The era of centralized exchanges is about to end. Last year, during the QuadrigaCX fiasco, 110 000 of my canadian peers were affected, some being close friends, totaling more than $100 millions in losses. Crazy thing is, this is only a drop in the bucket when talking about crypto exchanges being hacked and/or ill-intentionned and user's fund being ripped away.

LinkSwap is the first step towards a truly trustless way to trade Ethereum with Bitcoin, for which I believe there is a great demand.

How it works

LinkSwap allows two users to create and agree to a contract where User-A trades Ethereum for User-B's Bitcoin in a peer-to-peer fashion.

Create contract User-A (ETH trader) creates a contract with an offer (ETH), a request (BTC) and a requested collateral (ETH).

Accept contract User-B (BTC trader) can then accept the contract by depositing the ETH collateral. He then has 4 hours to complete the trade, during which User-A cannot withdraw his funds.

External payment - BTC transaction User-B then proceeds to send the exact BTC amount to the User-A's BTC address in a single transaction.

Contract fullfillment After at least 6 confirmations, User-B uses the transaction hash to trigger a validation of his payment in the contract.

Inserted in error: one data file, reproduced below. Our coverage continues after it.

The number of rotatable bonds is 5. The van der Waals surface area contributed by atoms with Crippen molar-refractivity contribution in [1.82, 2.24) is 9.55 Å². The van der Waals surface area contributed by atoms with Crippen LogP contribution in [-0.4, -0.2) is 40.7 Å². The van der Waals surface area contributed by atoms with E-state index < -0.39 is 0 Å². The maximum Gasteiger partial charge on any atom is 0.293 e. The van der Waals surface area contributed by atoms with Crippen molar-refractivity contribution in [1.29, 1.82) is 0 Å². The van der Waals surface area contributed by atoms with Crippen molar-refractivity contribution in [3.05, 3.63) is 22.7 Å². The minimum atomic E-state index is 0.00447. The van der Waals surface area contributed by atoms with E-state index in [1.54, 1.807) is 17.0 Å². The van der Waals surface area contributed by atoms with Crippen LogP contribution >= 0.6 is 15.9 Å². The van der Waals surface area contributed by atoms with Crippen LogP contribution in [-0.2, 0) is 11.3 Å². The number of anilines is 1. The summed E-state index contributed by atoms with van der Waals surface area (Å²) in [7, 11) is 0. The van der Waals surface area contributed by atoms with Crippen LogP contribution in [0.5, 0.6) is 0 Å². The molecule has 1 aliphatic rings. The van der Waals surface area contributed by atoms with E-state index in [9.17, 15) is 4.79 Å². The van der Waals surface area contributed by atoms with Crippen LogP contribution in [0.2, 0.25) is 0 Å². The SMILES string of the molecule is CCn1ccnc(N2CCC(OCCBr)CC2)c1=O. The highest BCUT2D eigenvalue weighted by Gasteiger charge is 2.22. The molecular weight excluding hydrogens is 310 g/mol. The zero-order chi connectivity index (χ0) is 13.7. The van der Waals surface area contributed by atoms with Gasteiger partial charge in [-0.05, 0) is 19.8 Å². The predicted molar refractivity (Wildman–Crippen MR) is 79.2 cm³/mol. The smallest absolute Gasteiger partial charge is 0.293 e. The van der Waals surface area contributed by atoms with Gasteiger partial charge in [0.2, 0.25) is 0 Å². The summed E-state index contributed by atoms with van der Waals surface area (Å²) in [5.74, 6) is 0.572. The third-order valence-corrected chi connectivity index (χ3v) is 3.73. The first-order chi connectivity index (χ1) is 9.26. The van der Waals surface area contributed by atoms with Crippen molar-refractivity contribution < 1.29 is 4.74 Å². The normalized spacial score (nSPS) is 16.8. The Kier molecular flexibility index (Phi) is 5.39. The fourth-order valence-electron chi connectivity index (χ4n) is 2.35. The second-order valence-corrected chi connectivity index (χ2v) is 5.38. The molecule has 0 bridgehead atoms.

Contract validation Using the Honeycomb Oracle and Tatum's api, the BTC transaction is validated and User-B receives his ETH.

How I built it

A single contract currently deployed here on Ropsten handles all the logic for many contracts using the requester's BTC address as an identifier. The Honeycomb's Oracle uses data from the BTC Testnet

Honeycomb's example project was used as a bas for the client, which has been deployed using _ gh-pages _.

See the ReadMe for a more thorough explanation of how it all works.

Challenges I ran into

The contract's functions are currently quite costly to call, especially the fullfillment call due to value type conversions.

The BTC adress is currently trimmed down to 32 characters (during the expected vs result obained via oracle only) due to a current technical limitation with Chainlink oracles. This is quite bad for the BTC Testnet since addresses are very long (40 chars). On BTC mainnet, addresses are often 26-34 char so this limitation could be worked-around.

Currently, 3 different calls are made to the Honeycomb Oracle to fetch all three needed informations for validation. A single call would be better.

Accomplishments that I'm proud of

  1. It works!!!
  2. I believe that my app, pushed a bit further, could be used by many people.
  3. I believe that this app is the closest thing to a truly decentralized swap between BTC an Ethereum.

What I learned

I've learned about a few current limitations of oracle responses (max length of 32 characters, multiple calls needed for multiple responses).

I also furthered my knowledge about solidity in general and how to handle the different data types and their comparison.

What's next for LinkSwap

I will do my best to make it easier to use, less costly and more secure.

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